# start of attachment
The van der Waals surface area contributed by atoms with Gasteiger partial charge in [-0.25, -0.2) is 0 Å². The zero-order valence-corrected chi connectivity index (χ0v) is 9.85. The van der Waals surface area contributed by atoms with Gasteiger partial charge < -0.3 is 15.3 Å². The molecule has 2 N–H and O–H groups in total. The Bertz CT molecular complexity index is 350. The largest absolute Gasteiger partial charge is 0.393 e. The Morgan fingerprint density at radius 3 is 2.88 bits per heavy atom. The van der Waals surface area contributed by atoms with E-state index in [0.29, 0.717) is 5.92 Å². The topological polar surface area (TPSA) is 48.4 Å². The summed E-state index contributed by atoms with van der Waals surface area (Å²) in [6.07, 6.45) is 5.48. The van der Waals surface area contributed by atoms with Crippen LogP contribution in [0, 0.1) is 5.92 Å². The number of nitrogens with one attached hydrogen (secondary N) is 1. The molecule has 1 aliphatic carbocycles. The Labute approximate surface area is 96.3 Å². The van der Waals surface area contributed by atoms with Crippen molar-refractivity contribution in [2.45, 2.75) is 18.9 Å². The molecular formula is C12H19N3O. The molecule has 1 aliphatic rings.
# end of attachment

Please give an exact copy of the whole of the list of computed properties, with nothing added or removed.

The van der Waals surface area contributed by atoms with Gasteiger partial charge in [-0.25, -0.2) is 0 Å². The zero-order valence-corrected chi connectivity index (χ0v) is 9.85. The van der Waals surface area contributed by atoms with Gasteiger partial charge < -0.3 is 15.3 Å². The molecule has 2 N–H and O–H groups in total. The Bertz CT molecular complexity index is 350. The largest absolute Gasteiger partial charge is 0.393 e. The Morgan fingerprint density at radius 3 is 2.88 bits per heavy atom. The van der Waals surface area contributed by atoms with E-state index in [0.29, 0.717) is 5.92 Å². The topological polar surface area (TPSA) is 48.4 Å². The summed E-state index contributed by atoms with van der Waals surface area (Å²) in [6.07, 6.45) is 5.48. The van der Waals surface area contributed by atoms with Crippen LogP contribution in [0, 0.1) is 5.92 Å². The number of nitrogens with one attached hydrogen (secondary N) is 1. The molecule has 1 aliphatic carbocycles. The Labute approximate surface area is 96.3 Å². The van der Waals surface area contributed by atoms with Crippen molar-refractivity contribution in [2.45, 2.75) is 18.9 Å². The molecular formula is C12H19N3O. The molecule has 1 aliphatic rings.